After a two-hour hearing that focused on fairness — and terminology — senators took no action Friday on a controversial transgender athletics bill.
The Senate State Affairs Committee hearing will continue Monday morning, and a vote could follow.
Dubbed the Fairness In Women’s Sports Act by its sponsors, House Bill 500 would ban transgender girls and women from competing in girls’ and women’s sports. Sponsors said HB 500 would allow girls and women to continue to compete in school sports.
“Women fought long and hard for fairness in sports,” said Sen. Mary Souza, R-Coeur d’Alene. “Now we’re in a new crisis.”
But the mechanics of HB 500 emerged as a central theme Friday. Decrying what she called “misrepresentations” about her bill, Rep. Barbara Ehardt pushed back against critics, who say the bill would subject student athletes to invasive physical exams designed to determine their gender.
Ehardt, R-Idaho Falls, said gender can be determined through urine, blood or saliva samples. A physical examination, she said, represents “options that will probably seldom be used. … maybe never.”
According to the appeals process, as outlined in the bill, an athlete’s gender “shall” be determined through three steps. That list of three steps includes an examination of “the student’s internal and external reproductive anatomy.” Citing a recent attorney general’s opinion, Sen. Michelle Stennett drilled down on this section of the bill.
“Words matter,” said Stennett, D-Ketchum.
Later in the hearing, Souza said the wording had been vetted by a number of legal teams from across the nation. “Almost no one would have to go through any special exam,” she said.
One of the most controversial bills of the 2020 legislative session, HB 500 has sparked student protests and a Statehouse rally Tuesday evening. Senate State Affairs’ hearing room was filled to capacity Friday morning, with an overflow crowd listening to a stream of the hearing in an adjacent meeting room.
Nineteen speakers testified on the bill Friday: seven in favor, 12 opposed.
“It’s cultural genocide,” said Emilie Jackson-Edney, a transgender activist, who called HB 500 an attempt “to scratch an ideological itch.”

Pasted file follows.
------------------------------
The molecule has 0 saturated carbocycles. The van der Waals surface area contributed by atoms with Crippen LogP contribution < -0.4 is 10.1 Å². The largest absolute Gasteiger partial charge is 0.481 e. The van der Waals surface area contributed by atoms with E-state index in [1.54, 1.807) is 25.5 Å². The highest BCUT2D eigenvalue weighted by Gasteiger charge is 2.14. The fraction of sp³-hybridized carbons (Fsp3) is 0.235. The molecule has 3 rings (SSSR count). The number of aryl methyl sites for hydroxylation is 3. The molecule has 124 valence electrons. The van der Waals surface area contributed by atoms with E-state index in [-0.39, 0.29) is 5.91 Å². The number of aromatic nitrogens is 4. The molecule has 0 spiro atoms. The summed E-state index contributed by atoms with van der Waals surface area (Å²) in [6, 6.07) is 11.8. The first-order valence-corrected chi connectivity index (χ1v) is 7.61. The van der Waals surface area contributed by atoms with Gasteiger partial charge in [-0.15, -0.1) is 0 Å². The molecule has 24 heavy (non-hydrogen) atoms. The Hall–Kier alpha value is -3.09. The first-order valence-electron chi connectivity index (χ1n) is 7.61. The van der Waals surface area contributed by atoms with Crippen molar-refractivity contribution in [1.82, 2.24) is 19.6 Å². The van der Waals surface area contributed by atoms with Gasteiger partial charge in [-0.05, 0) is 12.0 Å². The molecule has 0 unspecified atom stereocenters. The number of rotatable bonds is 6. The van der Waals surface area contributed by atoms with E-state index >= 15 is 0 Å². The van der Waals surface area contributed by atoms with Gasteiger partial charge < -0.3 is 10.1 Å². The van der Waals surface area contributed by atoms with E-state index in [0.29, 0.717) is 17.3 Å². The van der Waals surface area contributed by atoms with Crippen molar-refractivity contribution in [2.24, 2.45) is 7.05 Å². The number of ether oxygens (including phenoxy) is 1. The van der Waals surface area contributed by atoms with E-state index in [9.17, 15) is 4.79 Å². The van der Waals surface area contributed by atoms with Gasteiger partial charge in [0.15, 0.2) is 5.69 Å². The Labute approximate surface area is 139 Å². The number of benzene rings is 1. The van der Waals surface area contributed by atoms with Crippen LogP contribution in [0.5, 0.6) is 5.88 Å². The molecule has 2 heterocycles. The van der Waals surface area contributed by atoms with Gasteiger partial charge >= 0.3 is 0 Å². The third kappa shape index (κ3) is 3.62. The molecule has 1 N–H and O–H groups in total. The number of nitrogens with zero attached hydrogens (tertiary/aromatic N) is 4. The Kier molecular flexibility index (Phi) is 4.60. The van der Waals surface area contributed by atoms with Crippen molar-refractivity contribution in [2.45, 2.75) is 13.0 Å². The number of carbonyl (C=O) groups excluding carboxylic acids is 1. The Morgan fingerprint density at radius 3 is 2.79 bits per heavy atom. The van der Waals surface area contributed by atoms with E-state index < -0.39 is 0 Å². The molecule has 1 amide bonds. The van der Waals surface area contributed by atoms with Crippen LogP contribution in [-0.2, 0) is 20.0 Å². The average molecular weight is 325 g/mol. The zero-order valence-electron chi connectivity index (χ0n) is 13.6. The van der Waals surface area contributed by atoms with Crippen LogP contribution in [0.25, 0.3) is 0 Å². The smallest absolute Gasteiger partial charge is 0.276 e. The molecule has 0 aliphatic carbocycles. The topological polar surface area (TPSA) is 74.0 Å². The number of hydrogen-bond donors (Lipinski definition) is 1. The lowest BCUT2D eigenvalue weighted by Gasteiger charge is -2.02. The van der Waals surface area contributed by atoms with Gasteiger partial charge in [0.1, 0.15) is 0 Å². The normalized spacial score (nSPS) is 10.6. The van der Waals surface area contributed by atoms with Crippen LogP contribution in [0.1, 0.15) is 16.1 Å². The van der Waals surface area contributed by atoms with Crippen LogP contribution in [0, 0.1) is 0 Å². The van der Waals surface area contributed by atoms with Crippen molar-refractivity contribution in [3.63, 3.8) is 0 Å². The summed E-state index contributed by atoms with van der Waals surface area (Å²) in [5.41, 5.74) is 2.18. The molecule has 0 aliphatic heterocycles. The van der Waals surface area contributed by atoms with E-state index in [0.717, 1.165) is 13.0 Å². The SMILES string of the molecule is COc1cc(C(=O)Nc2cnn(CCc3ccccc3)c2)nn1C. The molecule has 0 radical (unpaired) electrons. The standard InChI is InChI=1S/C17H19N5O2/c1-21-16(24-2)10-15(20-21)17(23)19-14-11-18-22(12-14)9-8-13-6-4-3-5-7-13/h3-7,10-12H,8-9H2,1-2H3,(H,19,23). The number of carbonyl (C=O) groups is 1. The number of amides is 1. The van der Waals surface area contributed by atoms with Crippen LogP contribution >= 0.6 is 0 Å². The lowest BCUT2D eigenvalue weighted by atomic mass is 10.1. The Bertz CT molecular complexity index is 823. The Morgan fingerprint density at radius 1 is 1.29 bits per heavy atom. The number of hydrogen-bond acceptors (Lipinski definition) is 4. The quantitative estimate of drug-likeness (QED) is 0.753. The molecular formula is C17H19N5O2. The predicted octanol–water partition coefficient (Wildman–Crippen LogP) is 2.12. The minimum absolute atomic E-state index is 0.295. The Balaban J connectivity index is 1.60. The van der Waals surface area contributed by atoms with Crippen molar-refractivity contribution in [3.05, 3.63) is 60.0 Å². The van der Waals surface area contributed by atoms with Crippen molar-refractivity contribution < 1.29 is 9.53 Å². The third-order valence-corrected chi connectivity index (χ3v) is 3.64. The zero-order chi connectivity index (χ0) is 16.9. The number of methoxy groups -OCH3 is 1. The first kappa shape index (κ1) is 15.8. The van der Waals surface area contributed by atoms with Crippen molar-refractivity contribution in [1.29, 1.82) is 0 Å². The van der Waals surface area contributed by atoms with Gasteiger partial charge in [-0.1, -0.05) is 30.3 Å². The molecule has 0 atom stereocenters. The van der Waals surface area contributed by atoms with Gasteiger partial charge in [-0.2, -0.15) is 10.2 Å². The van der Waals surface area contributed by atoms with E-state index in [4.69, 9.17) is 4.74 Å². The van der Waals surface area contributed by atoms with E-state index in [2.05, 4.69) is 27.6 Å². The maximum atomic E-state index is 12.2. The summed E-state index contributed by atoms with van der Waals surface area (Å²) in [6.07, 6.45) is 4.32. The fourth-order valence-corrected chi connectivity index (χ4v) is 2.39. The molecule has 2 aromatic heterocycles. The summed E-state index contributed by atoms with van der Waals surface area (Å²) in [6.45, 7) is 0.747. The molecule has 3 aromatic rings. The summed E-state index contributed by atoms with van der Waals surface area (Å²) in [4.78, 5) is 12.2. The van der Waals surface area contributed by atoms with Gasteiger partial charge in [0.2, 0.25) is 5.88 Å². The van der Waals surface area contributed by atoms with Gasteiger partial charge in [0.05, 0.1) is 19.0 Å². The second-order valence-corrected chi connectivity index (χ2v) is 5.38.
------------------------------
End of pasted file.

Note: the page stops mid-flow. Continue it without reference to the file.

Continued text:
Several present and former athletes urged lawmakers to support HB 500.
“Passing HB 500 is the ethical choice for protecting our future generations of girls,” said Robin Ray, an international champion women’s powerlifter.
Lori Woodland of Rexburg — a former women’s basketball coach at Ricks College, now Brigham Young University-Idaho — discussed the disparity in physical strength between the sexes.
“Girls and women are going to be injured physically,” she said.
But Lindsay Hecox — a transgender woman now attending Boise State University — called HB 500 “blatantly transphobic.” Hecox said she would not have wanted to have to compete against boys or change in a boys’ locker room, where she would be vulnerable to bullying or assault.
Standing up for transgender rights, she said, should not be a matter of partisanship. ”All you need is an open mind and a compassionate heart.”
So far, the debate over HB 500 has fallen largely along partisan lines.
HB 500 passed the House State Affairs Committee along party lines on Feb. 20. Six days later, on the House floor, HB 500 passed, with only three of the House’s 56 Republicans joining Democrats in opposition.
That House vote set up the hearings before Senate State Affairs — a nine-member committee made up largely of Senate leaders. Seven of the committee’s nine members are Republican.
In other action Friday, the House Education Committee advanced a bill designed to help with the recruitment and retention of career-technical educators.
Pushed by Sen. Dave Lent, R-Idaho Falls, Senate Bill 1329 would make three key changes:
- It would recognize CTE instructors’ experience in industry by identifying a ratio for placement on the career ladder salary allocation system.
- It specifies that the existing allocation for CTE staff holding an occupational specialist certificate be directed to instructional staff rather than being placed in the district’s general fund.
- And it identifies a new, streamlined path to follow toward occupational certification.
Representatives from Idaho Business for Education, the Idaho Division of Career-Technical Education, the Idaho Association of Commerce and Industry and others testified in support of the bill.
Kurt Liebich, a member of the State Board of Education and the vice president of IBE, said passing the bill supports CTE programs that benefit students by making it easier to attract quality instructors with industry experience.
“I think we need to be laser focused on CTE,” Liebich said.
House Education advanced the bill via a voice vote.
Senate Bill 1329 heads next to the House floor with a recommendation it passes. It previously passed the Senate unanimously on Feb. 24.
Idaho Education News reporter Clark Corbin contributed to this article.